In the residential segment, the first quarter of 2009 witnessed the launch of residential projects with some price rationalisation. However, the price corrections are more pronounced in new launches than existing projects, which are mostly sold to end-users or investors, and whose costs are covered. Further, the correction in prices, cuts in bank interest rates and smaller unit sizes per apartment - owing to a shift from luxury to low-cost housing - has led to increased affordability for homebuyers. The current scenario has also opened up new locations for residential development, which were otherwise not very attractive to homebuyers. Far-flung suburban locations, where land is relatively inexpensive, have witnessed the launch of aggressively priced projects in the recent past. With a huge latent demand for housing units in India, the residential sector is a strong driver to lead the recovery in the real estate market in terms of sales volume and asset pricing.
As far as the commercial segment is concerned, with a substantial surplus of office space, demand for rentals has declined overall. This has been compounded by subdued absorption levels and a decline in pre-lease activities across the country. Rents are expected to correct in varying degrees, creating considerable opportunities for occupiers and investors. The market is expected to improve some time in late 2010 based on a better global capital spending environment and stabilisation in other sectors of the economy. Certain reports estimate that the IT and ITES sector alone will require 150 million ft2 of office space across urban India by 2010.
In the retail segment, while rentals are being negotiated downwards, revenue-sharing models for new lease agreements are also being explored. Furthermore, with the liberalisation of the foreign direct investment policy to allow single brand retailing in India (though to a limited extent) coupled with price correction in rentals and growth of organised retail industry, India is enjoying a flurry of tie-ups between the foreign brands and Indian real estate developers and the scope and depth of investment in the retail segment seems to be expanding. The growth of the organised retail industry across India is likely to generate an additional 220 million ft2 of retail space by 2010.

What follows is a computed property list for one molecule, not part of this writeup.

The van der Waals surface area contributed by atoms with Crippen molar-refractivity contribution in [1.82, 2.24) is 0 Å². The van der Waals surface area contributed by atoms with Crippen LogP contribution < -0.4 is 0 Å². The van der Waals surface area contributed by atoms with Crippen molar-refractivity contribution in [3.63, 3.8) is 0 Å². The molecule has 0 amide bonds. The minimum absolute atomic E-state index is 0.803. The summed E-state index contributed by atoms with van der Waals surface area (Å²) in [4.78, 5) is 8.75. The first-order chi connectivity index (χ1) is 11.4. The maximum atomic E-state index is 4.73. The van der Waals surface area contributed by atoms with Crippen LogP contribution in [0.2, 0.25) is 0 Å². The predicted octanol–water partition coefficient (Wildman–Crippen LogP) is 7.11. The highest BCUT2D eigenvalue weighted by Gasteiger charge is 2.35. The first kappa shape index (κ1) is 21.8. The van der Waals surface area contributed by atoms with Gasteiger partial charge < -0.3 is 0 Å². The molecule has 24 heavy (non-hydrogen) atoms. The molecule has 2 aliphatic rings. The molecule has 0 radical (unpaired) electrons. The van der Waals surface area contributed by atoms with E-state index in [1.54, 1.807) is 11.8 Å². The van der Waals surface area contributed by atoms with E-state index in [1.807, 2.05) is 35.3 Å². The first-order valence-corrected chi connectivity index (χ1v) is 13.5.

While the government has taken various steps to develop the whole industry, there is a further need to streamline government policies and introduce reforms to boost the real estate sector. Industry experts are advocating a further substantial cut in interest rates and greater ease in credit financing. The government has already announced two stimulus packages, in December 2008 and January 2009, which included cuts in key lending rates and classification of loans up to US$41,670 (approximately) per house, per family, as priority-sector lending. These stimulus packages were crucial steps in the right direction and the momentum needs to be maintained by the recently elected new government.
The government's recently announced stimulus package, coupled with the Reserve Bank of India's move allowing banks to provide special treatment to the real estate sector, is likely to have a positive effect. Banks have announced a package for home loan borrowers in various categories. Subsequent to RBI permission to restructure loans to real estate developers, these developers have rolled over nearly US$1.8 billion debt. The government has allowed external commercial borrowings (ECB) for integrated townships development and has dispensed with the requirement of all-in-cost ceilings limits for ECB until June 2009, which is expected to increase borrowings and in turn boost the sector. Moreover, recent excise duty cuts on cement and steel will bring down construction costs and the most recent exemption for real estate developers from service tax in relation to construction of a residential complex will reduce prices further for homebuyers.